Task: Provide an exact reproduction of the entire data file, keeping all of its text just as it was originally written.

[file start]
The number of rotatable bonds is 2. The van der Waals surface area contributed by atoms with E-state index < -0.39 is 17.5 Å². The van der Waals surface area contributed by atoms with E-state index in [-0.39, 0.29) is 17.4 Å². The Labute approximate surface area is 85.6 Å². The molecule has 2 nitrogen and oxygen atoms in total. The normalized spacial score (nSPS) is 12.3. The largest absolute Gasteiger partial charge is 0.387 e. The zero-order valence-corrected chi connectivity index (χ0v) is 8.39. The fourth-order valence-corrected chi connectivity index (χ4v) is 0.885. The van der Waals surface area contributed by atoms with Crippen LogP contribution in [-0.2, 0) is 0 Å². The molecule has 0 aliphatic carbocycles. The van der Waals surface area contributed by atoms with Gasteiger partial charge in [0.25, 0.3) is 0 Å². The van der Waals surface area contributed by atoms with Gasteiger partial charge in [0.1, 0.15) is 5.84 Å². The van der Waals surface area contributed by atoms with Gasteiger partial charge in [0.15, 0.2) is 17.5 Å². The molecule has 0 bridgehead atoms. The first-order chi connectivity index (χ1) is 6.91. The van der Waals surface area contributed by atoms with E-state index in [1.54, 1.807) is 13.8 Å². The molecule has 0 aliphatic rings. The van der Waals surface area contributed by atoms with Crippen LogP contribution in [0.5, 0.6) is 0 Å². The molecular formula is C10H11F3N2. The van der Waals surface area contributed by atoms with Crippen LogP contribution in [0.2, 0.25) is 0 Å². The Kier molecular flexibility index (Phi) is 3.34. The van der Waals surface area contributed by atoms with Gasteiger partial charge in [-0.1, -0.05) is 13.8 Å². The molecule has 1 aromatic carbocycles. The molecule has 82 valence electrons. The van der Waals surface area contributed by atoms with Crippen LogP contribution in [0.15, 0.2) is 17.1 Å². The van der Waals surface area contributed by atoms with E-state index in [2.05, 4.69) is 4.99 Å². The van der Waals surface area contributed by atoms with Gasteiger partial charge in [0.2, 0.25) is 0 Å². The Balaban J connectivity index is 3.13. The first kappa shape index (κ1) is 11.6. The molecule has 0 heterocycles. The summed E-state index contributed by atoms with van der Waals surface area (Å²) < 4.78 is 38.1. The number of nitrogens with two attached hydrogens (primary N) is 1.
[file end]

The number of rotatable bonds is 2. The van der Waals surface area contributed by atoms with E-state index < -0.39 is 17.5 Å². The van der Waals surface area contributed by atoms with E-state index in [-0.39, 0.29) is 17.4 Å². The Labute approximate surface area is 85.6 Å². The molecule has 2 nitrogen and oxygen atoms in total. The normalized spacial score (nSPS) is 12.3. The largest absolute Gasteiger partial charge is 0.387 e. The zero-order valence-corrected chi connectivity index (χ0v) is 8.39. The fourth-order valence-corrected chi connectivity index (χ4v) is 0.885. The van der Waals surface area contributed by atoms with Crippen LogP contribution in [-0.2, 0) is 0 Å². The molecule has 0 aliphatic carbocycles. The van der Waals surface area contributed by atoms with Gasteiger partial charge in [0.25, 0.3) is 0 Å². The van der Waals surface area contributed by atoms with Gasteiger partial charge in [0.1, 0.15) is 5.84 Å². The van der Waals surface area contributed by atoms with Gasteiger partial charge in [0.15, 0.2) is 17.5 Å². The molecule has 0 bridgehead atoms. The first-order chi connectivity index (χ1) is 6.91. The van der Waals surface area contributed by atoms with E-state index in [1.54, 1.807) is 13.8 Å². The molecule has 0 aliphatic rings. The van der Waals surface area contributed by atoms with Crippen LogP contribution in [0.5, 0.6) is 0 Å². The molecular formula is C10H11F3N2. The van der Waals surface area contributed by atoms with Crippen LogP contribution in [0.2, 0.25) is 0 Å². The Kier molecular flexibility index (Phi) is 3.34. The van der Waals surface area contributed by atoms with Gasteiger partial charge in [-0.1, -0.05) is 13.8 Å². The molecule has 1 aromatic carbocycles. The molecule has 82 valence electrons. The van der Waals surface area contributed by atoms with Crippen LogP contribution in [0.15, 0.2) is 17.1 Å². The van der Waals surface area contributed by atoms with E-state index in [2.05, 4.69) is 4.99 Å². The van der Waals surface area contributed by atoms with Gasteiger partial charge in [0.2, 0.25) is 0 Å². The Balaban J connectivity index is 3.13. The first kappa shape index (κ1) is 11.6. The molecule has 0 heterocycles. The summed E-state index contributed by atoms with van der Waals surface area (Å²) < 4.78 is 38.1. The number of nitrogens with two attached hydrogens (primary N) is 1.